information obtained from 30 cruises to establish that the
rift valley extended into the South Atlantic as well. The
Indian Ocean, Red Sea, Arabian Sea, and the Gulf of Aden
disclosed similar features, proving that the
mid-ocean rift system extended throughout the earth!
We can understand
this rift system
as a range of underwater volcanoes wrapping around the globe
like seams on a baseball.
Meanwhile, scientist and explorer Jacques Cousteau, doubtful
of their claims, set sail into the Atlantic Ocean with an
underwater camera, aiming to prove Tharp and Heezen wrong.
But, his photos and videos clearly captured the rift valley,
proving its existence. Cousteau displayed his photographs at
the First International Oceanographic Congress in 1959,
thereby convincing many people of Tharp’s hypothesis. The
North Atlantic physiographic map was first published in
1956, revealing that the ocean floor consists of features
like valleys and mountains. In 1959, The Geological Society
of America reprinted it. Then followed the publishing of the
South Atlantic diagram in 1961. Tharp, Heezen, and Heinrich
Berann (an Austrian painter and mapmaker) sketched the
Indian Ocean map in 1967, published by National Geographic.
They also made a map of the Antarctic Ocean floor in 1975.
Next, Heezen and Tharp proceeded to draw the entire world’s
ocean floor. Their previous work, new updates, several
collaborations, and tireless efforts
gave us the first map of the earth’s ocean floor in
The Queen Prevails
Managing to carve a place for herself in the male-dominated
world, Marie Tharp was finally able to board a ship for
research data collection in 1968. She and Heezen (after his
death) were awarded the Hubbard Medal in 1978. It
is the National Geographic Society’s highest honor. Tharp
was a faculty member at Columbia University until 1983. In
1997, the Library of Congress named her
one of the four greatest mapmakers of the 20th century.
Woods Hole Oceanographic Institution
recognized her with the
Mary Sears Woman Pioneer in Oceanography Award.
She received the
first annual Lamont-Doherty Heritage Award
as a pioneer in oceanography in 2001. At the age of 86, she
died of cancer in New York on 23rd August 2006. The
International Astronomical Union, in 2015, named a crater on
the moon as “Tharp” in her honor. Craters are depressions
produced by the impact of volcanic activity, meteorite, or
In the words of Vicki Ferrini
, a senior research scientist in marine geology and
geophysics at Lamont-Doherty Earth Observatory, Columbia
University, “Marie Tharp’s maps were building blocks for
discoveries that transformed our understanding of the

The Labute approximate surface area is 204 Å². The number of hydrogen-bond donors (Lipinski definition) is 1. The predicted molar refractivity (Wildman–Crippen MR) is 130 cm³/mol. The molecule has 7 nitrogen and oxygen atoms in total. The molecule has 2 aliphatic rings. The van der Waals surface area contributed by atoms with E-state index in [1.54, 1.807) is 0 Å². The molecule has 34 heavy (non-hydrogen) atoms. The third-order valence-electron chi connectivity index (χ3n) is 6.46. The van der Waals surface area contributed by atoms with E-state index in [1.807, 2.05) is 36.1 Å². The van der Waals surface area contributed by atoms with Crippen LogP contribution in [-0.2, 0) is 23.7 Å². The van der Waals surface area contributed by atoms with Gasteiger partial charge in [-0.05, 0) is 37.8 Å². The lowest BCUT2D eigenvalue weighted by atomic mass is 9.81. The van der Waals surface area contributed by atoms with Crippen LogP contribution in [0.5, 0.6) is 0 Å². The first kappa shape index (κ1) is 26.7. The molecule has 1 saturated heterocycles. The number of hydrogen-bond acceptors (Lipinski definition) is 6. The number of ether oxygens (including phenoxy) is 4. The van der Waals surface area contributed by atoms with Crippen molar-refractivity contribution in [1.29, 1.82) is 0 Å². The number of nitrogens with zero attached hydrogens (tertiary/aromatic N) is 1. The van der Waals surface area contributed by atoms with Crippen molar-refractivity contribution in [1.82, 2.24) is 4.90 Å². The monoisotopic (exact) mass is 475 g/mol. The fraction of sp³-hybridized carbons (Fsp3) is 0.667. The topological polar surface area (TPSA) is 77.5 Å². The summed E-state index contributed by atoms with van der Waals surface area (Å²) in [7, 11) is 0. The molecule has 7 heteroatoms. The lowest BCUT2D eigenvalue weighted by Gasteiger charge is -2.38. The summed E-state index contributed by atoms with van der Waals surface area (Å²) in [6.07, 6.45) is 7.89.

planet.” Even though her accomplishments were exceptional,
Tharp’s work was often undervalued in a world dominated by
men. For most of her career as a scientist, she worked in
the background. In 1956, Heezen received credit for the rift
valley discovery. Tharp’s name was also absent from major
papers on plate tectonics for a long time. Nonetheless, she
overcame the barriers that limited the progress of women
during her time. She never looked for glory, loved her work
above everything else, and used the opportunities coming her
way whenever she could. Above all, she never gave up,
contributing significantly to marine mapmaking and science.
She is an incredible example of “girl-power,” not just for
women of her generation, but for many other generations to
come. Marie Tharp truly is the queen who rose to rule and
showed us the backbone of our planet, unfolding the
beautiful yet powerful story of the seas and oceans!
Bettie Matheson Higgs. Understanding the Earth: the
contribution of Marie Tharp. Geological Society, London,
Special Publications, 506, 231-243, 12 October 2020.
Earth Institute. Marie Tharp’s Adventures in Mapping the
Seafloor, In Her Own Words. State of the Planet,
Columbia Climate School. 24 July 2020.
Cathy Barton. Marie Tharp, oceanographic cartographer,
and her contributions to the revolution in the Earth
sciences. Geological Society, London, Special
Publications, 192, 215-228, 1 January 2002.
Apeksha Srivastava completed her MTech in Biological Engineering
from the Indian Institute of Technology Gandhinagar, Gujarat,
India. She is currently an aspiring science writer and a PhD
candidate at this institute. Her research area lies at the
intersection of science communication, and psychology. Aniruddha
Mukherjee completed his BS-MS with a major in Biological
Sciences from IISER Kolkata. He will be joining University of
Alabama at Birmingham, U.S.A for his graduate studies in
Biomedical Sciences in the coming fall. Apart from being a movie
buff he enjoys cooking and playing chess.